Our Anaheim Ducks 2019-20 Preview is a part of our series covering the entire NHL. Check them out here in the lead up to another exciting season!
The 2018-2019 NHL season was a difficult one for the Anaheim Ducks. A lengthy losing skid in December would have left them completely out of playoff contention were it not for a weak Western Conference. The team (notably Ryan Getzlaf) appeared to have lost all interest in playing for former coach Randy Carlyle (again). And, injuries galore kept the Ducks from icing their best roster for a large part of the season. This led to them tying their worst performance in any of the last 14 seasons.
Changes have taken place as a result of the poor performance last season, headlined by the firing of Randy Carlyle, who was replaced by Dallas Eakins. Eakins is the former Edmonton Oilers head coach and most recently the head coach of the Ducks’ AHL affiliate, the San Diego Gulls. Also noteworthy is the buying out of longtime Duck (and all-time saint) Corey Perry.
Even though the Ducks are hovering around and within rebuild territory, it is destined to be a short one. The team has a solid core that really only needs a couple high-end, scoring forwards to take them to the next level. One of the biggest challenges a team faces in rebuilding is developing defensemen, since they are the hardest to develop properly and take the longest to reach their primes. The Ducks are well ahead of the curve on that front, given their strong top trio of Cam Fowler, Hampus Lindholm, and Josh Manson.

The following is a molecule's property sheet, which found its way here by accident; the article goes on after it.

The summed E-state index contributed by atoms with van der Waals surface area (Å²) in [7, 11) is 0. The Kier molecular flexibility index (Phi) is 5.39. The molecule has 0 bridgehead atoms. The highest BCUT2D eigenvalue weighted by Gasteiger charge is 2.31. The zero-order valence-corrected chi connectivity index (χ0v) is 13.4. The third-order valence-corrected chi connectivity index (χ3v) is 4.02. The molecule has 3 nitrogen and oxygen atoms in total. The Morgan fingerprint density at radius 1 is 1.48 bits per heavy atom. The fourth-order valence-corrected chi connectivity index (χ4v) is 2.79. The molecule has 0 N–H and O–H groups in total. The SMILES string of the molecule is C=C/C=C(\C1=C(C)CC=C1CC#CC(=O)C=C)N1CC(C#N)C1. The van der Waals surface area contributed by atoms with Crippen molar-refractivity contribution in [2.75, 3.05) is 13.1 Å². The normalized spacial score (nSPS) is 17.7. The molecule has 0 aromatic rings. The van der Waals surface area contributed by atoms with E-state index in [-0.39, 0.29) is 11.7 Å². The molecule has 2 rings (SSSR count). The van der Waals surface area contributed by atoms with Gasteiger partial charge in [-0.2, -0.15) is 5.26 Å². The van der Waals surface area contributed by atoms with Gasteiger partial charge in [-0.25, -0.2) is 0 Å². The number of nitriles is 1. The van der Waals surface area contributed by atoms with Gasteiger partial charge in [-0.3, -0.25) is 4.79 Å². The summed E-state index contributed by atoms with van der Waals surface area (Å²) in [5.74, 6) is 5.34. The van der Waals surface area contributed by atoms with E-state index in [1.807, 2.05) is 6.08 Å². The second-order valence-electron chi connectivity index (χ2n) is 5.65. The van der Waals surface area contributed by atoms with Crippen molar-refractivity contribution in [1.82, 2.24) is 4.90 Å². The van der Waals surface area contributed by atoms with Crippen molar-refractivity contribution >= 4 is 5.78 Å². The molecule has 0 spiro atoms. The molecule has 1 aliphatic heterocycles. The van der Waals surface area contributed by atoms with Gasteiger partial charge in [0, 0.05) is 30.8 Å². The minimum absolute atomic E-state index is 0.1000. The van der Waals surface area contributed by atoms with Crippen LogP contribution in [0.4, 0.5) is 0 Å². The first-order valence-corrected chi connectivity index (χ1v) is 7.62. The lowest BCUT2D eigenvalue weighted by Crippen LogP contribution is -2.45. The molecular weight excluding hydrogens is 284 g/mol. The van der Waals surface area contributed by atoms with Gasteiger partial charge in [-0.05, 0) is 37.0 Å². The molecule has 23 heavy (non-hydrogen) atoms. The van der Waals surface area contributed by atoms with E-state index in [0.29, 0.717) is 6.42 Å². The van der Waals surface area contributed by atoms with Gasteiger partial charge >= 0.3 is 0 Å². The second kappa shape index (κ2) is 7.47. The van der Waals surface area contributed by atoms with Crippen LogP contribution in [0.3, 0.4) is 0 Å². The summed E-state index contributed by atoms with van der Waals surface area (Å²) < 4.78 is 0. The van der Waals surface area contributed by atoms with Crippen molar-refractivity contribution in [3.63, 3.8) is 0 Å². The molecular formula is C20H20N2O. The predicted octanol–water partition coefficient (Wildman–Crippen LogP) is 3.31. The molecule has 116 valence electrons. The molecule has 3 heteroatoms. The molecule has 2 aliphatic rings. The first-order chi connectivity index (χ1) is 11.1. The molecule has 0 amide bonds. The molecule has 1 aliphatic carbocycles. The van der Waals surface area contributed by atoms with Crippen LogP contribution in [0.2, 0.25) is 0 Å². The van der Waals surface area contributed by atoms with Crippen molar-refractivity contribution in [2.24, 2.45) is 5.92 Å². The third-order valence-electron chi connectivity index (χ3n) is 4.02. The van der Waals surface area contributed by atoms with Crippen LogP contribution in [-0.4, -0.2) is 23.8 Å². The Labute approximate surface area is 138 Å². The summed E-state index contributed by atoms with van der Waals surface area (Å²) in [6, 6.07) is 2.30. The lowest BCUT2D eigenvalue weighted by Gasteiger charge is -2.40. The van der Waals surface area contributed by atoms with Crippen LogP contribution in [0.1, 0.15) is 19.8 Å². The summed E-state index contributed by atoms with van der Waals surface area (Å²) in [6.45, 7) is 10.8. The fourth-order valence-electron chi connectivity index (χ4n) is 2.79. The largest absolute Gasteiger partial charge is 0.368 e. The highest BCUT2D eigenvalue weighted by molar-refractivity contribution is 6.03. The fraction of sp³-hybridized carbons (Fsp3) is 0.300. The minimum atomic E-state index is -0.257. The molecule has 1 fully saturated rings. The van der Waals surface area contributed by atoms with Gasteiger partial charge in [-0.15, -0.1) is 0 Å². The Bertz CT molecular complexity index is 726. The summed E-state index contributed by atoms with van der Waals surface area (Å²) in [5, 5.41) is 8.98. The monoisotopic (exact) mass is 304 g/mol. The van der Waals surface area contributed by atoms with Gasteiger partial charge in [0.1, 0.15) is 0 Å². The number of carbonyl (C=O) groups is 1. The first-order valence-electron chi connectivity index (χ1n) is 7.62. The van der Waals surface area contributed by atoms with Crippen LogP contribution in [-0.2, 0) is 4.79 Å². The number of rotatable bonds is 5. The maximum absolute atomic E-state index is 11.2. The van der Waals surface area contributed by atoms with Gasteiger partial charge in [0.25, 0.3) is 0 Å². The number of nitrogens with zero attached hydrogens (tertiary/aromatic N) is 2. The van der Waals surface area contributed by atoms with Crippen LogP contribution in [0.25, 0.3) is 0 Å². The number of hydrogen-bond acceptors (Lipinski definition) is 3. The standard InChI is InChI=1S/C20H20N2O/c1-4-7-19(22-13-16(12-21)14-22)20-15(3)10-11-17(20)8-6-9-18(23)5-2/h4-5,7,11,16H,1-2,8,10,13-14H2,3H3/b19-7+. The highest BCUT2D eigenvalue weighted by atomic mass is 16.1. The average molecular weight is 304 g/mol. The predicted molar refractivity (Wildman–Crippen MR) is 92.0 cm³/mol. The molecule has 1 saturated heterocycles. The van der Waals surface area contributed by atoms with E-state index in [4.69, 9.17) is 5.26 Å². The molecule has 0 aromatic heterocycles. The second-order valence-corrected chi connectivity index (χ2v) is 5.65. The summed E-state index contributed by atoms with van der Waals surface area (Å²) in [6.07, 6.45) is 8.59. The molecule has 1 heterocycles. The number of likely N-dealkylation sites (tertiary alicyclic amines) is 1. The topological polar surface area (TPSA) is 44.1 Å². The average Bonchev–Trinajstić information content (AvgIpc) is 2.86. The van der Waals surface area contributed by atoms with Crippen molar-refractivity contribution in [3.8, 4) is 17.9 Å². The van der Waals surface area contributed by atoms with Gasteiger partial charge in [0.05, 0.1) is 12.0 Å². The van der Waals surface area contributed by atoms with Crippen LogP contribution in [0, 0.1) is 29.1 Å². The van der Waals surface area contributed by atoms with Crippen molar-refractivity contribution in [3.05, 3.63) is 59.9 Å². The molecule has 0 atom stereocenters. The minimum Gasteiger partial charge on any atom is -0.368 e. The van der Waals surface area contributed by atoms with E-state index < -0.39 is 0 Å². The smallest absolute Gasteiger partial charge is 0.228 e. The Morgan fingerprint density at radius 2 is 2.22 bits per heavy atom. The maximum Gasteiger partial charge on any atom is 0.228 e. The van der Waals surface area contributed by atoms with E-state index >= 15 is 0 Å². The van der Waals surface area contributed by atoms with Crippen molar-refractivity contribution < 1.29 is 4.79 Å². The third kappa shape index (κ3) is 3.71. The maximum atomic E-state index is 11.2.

Over the past decade, one of the Ducks’ strong points has been their drafting. They have been able to acquire many talented players from all rounds of the draft, which has been crucial for maintaining the dominance of the roster leading back to the 04-05 lockout.
Unfortunately, while their drafting has been excellent, trading has not been as great. The organization has lost quite a bit of value in some trades, which has somewhat negated the impact of the drafting prowess in the organization. The team has not been able to fully leverage this strength to fill the roster with stronger forwards, both through drafting and trading. For example, although I see the value for Anaheim in trading for Daniel Sprong (needing a speedy, scoring winger with potential), Sprong’s inability to fully make it into an NHL roster and the price of Marcus Pettersson is questionable.